In August HMRC issued two consultation documents on offshore tax evasion which proposed the strengthening of civil penalties and the introduction of a ‘strict liability’ criminal offence. Such an offence could result in convictions where taxpayers failed to disclose the full amount of their overseas income, even where this was not done deliberately.
We have submitted our representations on the proposals, which are available here
(for the civil penalty document) and here
(for the criminal offence document).
Our representations make it clear that we do not seek in any way to defend the fraudulent evasion of tax, whether offshore or onshore. However, we object in principle to the introduction of a strict liability offence in this area. The tax affairs of wealthy individuals are complex, particularly those of individuals with business interests in more than one jurisdiction. It is inevitable that from time to time mistakes will occur or the taxpayer will hold a different view from HMRC as to the correct legal position.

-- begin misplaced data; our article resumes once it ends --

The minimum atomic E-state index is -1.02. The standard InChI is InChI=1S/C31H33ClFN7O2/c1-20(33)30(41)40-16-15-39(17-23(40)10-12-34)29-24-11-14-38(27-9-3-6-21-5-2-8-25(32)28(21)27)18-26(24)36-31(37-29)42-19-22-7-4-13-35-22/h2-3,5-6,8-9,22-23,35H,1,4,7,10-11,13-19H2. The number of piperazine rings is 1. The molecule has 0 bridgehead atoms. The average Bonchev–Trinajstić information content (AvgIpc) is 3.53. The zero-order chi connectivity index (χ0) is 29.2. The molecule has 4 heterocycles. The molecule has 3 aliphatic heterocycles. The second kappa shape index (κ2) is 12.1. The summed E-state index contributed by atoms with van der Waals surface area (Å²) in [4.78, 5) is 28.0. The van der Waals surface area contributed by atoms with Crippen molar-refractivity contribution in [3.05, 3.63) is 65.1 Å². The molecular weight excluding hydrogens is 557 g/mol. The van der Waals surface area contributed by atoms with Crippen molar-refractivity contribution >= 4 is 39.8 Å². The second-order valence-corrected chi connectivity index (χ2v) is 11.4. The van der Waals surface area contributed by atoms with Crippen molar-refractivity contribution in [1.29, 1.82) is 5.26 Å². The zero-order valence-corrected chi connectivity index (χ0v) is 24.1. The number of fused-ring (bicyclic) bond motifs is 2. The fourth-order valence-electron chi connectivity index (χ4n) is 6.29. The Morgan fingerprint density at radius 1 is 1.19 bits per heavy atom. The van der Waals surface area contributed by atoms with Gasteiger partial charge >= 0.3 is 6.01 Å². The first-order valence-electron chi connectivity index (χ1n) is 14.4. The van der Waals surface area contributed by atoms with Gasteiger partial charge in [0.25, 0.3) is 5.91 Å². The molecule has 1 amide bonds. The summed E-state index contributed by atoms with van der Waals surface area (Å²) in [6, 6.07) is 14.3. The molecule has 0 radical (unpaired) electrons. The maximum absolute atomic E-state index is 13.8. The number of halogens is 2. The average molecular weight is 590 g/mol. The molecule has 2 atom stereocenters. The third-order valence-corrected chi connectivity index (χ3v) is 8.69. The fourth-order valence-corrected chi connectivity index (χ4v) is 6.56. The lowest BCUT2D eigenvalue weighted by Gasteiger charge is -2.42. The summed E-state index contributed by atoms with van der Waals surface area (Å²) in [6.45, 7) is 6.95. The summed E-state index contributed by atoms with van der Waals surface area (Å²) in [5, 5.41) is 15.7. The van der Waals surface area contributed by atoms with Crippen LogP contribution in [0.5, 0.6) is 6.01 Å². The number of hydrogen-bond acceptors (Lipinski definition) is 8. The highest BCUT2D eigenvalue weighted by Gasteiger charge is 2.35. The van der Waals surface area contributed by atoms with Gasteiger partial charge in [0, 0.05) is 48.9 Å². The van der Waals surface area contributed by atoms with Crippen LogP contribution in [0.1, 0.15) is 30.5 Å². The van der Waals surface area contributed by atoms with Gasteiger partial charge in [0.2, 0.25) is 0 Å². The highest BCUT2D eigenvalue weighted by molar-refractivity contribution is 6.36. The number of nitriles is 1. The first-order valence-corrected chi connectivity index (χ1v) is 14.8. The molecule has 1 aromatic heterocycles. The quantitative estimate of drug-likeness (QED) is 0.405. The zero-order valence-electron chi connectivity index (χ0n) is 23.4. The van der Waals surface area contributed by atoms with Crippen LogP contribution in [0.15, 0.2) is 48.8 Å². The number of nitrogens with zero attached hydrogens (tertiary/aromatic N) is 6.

We therefore consider it entirely inappropriate that a taxpayer should be at risk of criminal conviction as a result of a course of action that even HMRC agrees did not arise from anything other than an oversight, a misunderstanding, or a tenable view of the law that was ultimately held to be erroneous.
Private client tax team
Private client tax